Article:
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Have a Heart!

heart-interior.jpgA friend recently brought up a question that had long nagged her: why are our hearts on the left side of our bodies instead of in the center? I thought I’d play Q&A columnist on this one.

While the human body on the outside appears symmetrical, internally it is not, and the primary reason seems to be space. The typical human torso exhibits left-right asymmetry because it can pack in only so much: for example, the heart, stomach, and spleen on the left, the appendix and gall bladder on the right. And actually, only about two-thirds of the heart is located left of the body’s midline. But we feel that side more strongly because our hearts’ left chambers pump blood to the rest of our bodies.*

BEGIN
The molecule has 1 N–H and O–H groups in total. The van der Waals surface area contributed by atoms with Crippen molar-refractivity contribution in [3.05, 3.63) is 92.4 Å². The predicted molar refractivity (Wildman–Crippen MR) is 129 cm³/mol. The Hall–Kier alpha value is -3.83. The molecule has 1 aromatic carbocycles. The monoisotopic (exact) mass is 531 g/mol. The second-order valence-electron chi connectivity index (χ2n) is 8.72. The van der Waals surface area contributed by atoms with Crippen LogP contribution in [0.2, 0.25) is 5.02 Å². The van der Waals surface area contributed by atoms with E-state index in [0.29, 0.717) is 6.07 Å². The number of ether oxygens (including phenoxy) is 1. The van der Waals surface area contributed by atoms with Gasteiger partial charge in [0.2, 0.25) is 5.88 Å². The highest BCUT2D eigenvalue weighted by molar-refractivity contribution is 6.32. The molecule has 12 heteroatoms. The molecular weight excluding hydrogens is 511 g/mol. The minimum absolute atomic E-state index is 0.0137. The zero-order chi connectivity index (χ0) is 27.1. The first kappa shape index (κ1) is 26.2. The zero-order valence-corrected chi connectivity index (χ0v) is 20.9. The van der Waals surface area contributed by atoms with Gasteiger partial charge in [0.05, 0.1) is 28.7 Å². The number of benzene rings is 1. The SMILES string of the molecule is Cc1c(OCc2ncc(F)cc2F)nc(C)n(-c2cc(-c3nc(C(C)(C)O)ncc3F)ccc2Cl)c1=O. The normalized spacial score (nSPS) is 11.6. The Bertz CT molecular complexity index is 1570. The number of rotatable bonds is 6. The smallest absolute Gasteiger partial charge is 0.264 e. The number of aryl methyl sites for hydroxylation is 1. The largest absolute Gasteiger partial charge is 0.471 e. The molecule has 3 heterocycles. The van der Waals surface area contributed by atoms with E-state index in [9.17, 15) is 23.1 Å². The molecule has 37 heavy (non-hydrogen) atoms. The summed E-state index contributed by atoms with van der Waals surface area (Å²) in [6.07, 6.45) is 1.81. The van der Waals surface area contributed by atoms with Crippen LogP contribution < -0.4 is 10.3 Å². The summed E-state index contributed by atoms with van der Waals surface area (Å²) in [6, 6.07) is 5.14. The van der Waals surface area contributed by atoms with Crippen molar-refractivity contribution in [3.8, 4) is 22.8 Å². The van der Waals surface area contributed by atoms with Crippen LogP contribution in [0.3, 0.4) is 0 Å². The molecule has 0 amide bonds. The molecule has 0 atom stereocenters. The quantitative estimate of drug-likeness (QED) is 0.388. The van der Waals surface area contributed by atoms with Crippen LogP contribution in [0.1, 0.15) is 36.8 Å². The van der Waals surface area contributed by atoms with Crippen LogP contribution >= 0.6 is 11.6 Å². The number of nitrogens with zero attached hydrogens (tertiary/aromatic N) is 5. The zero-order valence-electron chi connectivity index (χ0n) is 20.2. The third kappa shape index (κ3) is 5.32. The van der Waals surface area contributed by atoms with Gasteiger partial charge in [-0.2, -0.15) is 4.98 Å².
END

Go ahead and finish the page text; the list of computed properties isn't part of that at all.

Some people are born with their heart on the right. In others, all the organs are flipped—their bodies are basically mirror images of most people’s bodies, a condition called situs inversus. Symmetry can also occur. The heart can appear on the midline, in which case the person might have two left or two right lungs. These conditions aren’t life threatening unless "tubes and vessels don't connect properly," as this article puts it. The article states that about 35,000 birth defects every year are the result of organs growing in different places.

*The blood flow sequence is also responsible for the difference in size between the left and right lung. (That is, oxygen-poor blood enters the heart on the right and flows from there to the lungs, as you may all remember from biology class diagrams.)

Image from National Heart Lung and Blood Institute

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This page contains a single entry from the blog posted on December 27, 2006 9:30 AM.

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